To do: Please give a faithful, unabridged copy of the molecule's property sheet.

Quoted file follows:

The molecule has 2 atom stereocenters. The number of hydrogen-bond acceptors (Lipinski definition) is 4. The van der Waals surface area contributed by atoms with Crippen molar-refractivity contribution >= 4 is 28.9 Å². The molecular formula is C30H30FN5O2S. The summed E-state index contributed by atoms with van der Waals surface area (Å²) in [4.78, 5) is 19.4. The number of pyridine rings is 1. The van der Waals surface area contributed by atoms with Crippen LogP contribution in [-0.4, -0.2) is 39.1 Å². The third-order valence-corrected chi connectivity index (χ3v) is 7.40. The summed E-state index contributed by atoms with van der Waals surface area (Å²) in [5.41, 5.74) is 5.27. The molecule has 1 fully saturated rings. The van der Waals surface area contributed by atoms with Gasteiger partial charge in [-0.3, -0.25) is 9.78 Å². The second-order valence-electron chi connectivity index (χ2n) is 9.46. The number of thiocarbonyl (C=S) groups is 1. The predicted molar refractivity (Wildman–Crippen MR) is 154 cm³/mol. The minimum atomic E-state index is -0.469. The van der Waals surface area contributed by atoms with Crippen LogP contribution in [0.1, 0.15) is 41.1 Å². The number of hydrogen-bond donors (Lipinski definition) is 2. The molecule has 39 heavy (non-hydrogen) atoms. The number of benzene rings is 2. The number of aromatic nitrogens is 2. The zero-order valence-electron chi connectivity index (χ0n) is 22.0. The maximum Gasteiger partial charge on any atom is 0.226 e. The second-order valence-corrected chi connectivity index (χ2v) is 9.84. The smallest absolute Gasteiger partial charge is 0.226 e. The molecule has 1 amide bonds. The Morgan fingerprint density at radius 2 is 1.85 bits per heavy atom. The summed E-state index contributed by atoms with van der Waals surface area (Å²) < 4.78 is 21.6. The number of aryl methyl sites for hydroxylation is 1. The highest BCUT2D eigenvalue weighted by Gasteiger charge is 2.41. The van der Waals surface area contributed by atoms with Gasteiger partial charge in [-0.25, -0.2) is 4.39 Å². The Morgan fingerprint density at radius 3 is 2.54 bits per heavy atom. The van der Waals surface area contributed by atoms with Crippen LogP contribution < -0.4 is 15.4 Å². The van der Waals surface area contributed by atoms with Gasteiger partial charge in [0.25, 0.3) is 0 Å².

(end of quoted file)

The molecule has 2 atom stereocenters. The number of hydrogen-bond acceptors (Lipinski definition) is 4. The van der Waals surface area contributed by atoms with Crippen molar-refractivity contribution >= 4 is 28.9 Å². The molecular formula is C30H30FN5O2S. The summed E-state index contributed by atoms with van der Waals surface area (Å²) in [4.78, 5) is 19.4. The number of pyridine rings is 1. The van der Waals surface area contributed by atoms with Crippen LogP contribution in [-0.4, -0.2) is 39.1 Å². The third-order valence-corrected chi connectivity index (χ3v) is 7.40. The summed E-state index contributed by atoms with van der Waals surface area (Å²) in [5.41, 5.74) is 5.27. The molecule has 1 fully saturated rings. The van der Waals surface area contributed by atoms with Gasteiger partial charge in [-0.3, -0.25) is 9.78 Å². The second-order valence-electron chi connectivity index (χ2n) is 9.46. The number of thiocarbonyl (C=S) groups is 1. The predicted molar refractivity (Wildman–Crippen MR) is 154 cm³/mol. The minimum atomic E-state index is -0.469. The van der Waals surface area contributed by atoms with Crippen LogP contribution in [0.1, 0.15) is 41.1 Å². The number of hydrogen-bond donors (Lipinski definition) is 2. The molecule has 39 heavy (non-hydrogen) atoms. The number of benzene rings is 2. The number of aromatic nitrogens is 2. The zero-order valence-electron chi connectivity index (χ0n) is 22.0. The maximum Gasteiger partial charge on any atom is 0.226 e. The second-order valence-corrected chi connectivity index (χ2v) is 9.84. The smallest absolute Gasteiger partial charge is 0.226 e. The molecule has 1 amide bonds. The Morgan fingerprint density at radius 2 is 1.85 bits per heavy atom. The summed E-state index contributed by atoms with van der Waals surface area (Å²) < 4.78 is 21.6. The number of aryl methyl sites for hydroxylation is 1. The highest BCUT2D eigenvalue weighted by Gasteiger charge is 2.41. The van der Waals surface area contributed by atoms with Gasteiger partial charge in [-0.25, -0.2) is 4.39 Å². The Morgan fingerprint density at radius 3 is 2.54 bits per heavy atom. The van der Waals surface area contributed by atoms with Crippen LogP contribution < -0.4 is 15.4 Å². The van der Waals surface area contributed by atoms with Gasteiger partial charge in [0.25, 0.3) is 0 Å².